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Tuesday, February 22, 2011

Watching a Good Lawyer Work--the Almaleki Trial

The first time Maricopa County prosecutor Laura Reckart came to my attention, she was grilling witnesses in the Serial Shooter Trial of serial killers Dale Hausner and Sam Dieteman. Over the course of more than 6 long months, she won the admiration of everyone in court. Oh, except for Dale, who complained to the judge about her "facial grimaces" he alleged were intended for him.

So, of course, my attention was riveted when I saw that she was also the prosecutor for the Faleh Almaleki "honor killing" trial. I couldn't help myself, I went down to court to watch her work.

A Peoria police detective, Chris Baughey, had been cross-examined by the defense. Baughey had met the plane in Atlanta when defendant Almaleki arrived from London, to which he had fled after driving his jeep into two pedestrians, one of them his own daughter. The defense made a big deal out of the fact that Baughey had presented his badge and, apparently even more ominously, his credentials to Almaleki as he arrived. I'd never heard it sound so sinister that a policeman would be carrying his authorization to do his work. Poor Mr. Almaleki had been so traumatized by this little bit of paper and flash of badge that he apparently made statements he should not be held accountable for we were, it seemed, to infer.

Statements such as that his adult daughter, Noor, was "a little fire" that needed to be "extinguished." Mr. Almaleki, who has been in this country 17 years, spoke to the detectives in English.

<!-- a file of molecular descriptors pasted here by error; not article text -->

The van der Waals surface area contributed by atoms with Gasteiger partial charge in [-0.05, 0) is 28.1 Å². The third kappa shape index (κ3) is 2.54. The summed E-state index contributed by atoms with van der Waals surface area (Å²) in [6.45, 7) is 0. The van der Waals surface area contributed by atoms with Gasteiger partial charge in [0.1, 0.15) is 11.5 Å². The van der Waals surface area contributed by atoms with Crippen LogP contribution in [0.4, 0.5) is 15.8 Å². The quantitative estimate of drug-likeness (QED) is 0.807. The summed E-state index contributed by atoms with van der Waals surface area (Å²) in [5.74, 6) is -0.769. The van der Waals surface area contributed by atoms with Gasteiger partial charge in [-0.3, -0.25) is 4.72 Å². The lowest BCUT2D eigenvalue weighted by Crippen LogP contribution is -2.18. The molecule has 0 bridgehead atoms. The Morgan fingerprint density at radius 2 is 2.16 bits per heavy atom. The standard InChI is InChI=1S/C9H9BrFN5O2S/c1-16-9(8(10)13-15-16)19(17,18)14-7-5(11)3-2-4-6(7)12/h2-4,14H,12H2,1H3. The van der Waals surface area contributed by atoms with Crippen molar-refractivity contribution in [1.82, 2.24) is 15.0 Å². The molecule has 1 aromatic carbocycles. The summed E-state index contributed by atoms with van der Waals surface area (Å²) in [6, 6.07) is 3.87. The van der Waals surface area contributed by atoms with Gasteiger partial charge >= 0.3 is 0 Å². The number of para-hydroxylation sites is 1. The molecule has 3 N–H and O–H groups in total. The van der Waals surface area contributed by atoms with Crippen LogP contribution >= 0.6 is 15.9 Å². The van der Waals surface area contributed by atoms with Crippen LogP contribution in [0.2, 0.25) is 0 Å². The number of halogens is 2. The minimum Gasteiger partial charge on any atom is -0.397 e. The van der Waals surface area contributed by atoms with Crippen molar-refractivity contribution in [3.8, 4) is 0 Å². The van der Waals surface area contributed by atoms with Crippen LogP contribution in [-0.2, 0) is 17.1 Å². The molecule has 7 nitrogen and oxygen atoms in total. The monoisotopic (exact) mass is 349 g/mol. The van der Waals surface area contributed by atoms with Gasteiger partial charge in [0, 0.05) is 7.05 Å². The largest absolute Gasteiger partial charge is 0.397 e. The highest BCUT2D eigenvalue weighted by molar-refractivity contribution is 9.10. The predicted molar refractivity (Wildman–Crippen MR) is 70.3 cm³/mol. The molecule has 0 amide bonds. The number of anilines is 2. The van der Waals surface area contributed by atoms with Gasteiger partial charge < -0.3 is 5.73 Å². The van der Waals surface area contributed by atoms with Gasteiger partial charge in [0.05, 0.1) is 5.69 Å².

When it was prosecutor Reckart's turn to do the re-direct, she sliced right through the smoke cloud:
(aaaaaack! blogging is supposed to be writing chaos, according to Andrew Sullivan of Atlantic Monthly, so I'm just going to keep going here. I wrote down this exchange word for word in court but I can't find the proper notebook in which I wrote! Well, Mr. Sullivan, I'm gonna take your word for it and go from memory.)

She led him through step by step each one of the defense points, moment by moment, in the Atlanta airport, and filleted the center right out of them. Her razor edged questions culminated in, "Was Mr. Almaleki so traumatized that you successfully gained a full and detailed confession from him?" The answer, from a relieved detective, clearly was "no."

Sorry for the loss of notes but, trust me, the exchange between Reckart and Baughey was a thing to behold. The defense's carefully constructed platform of doubt had collapsed, puffs of sawdust in the air and the faint of echo of a buzz saw. That's what I knew I would find when I followed the Serial Shooter prosecutor, Laura Reckart, into court.

(Photo above: Convicted serial killer Dale Hausner listens to Maricopa County Prosecutor Laura Reckart work during his own trial in 2008--same courtroom as the Almaleki trial in 2011)

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1 comment:

  1. That is where the problem lies, the clients will have the benifit of the doubt as to what the attorney is really capable of.
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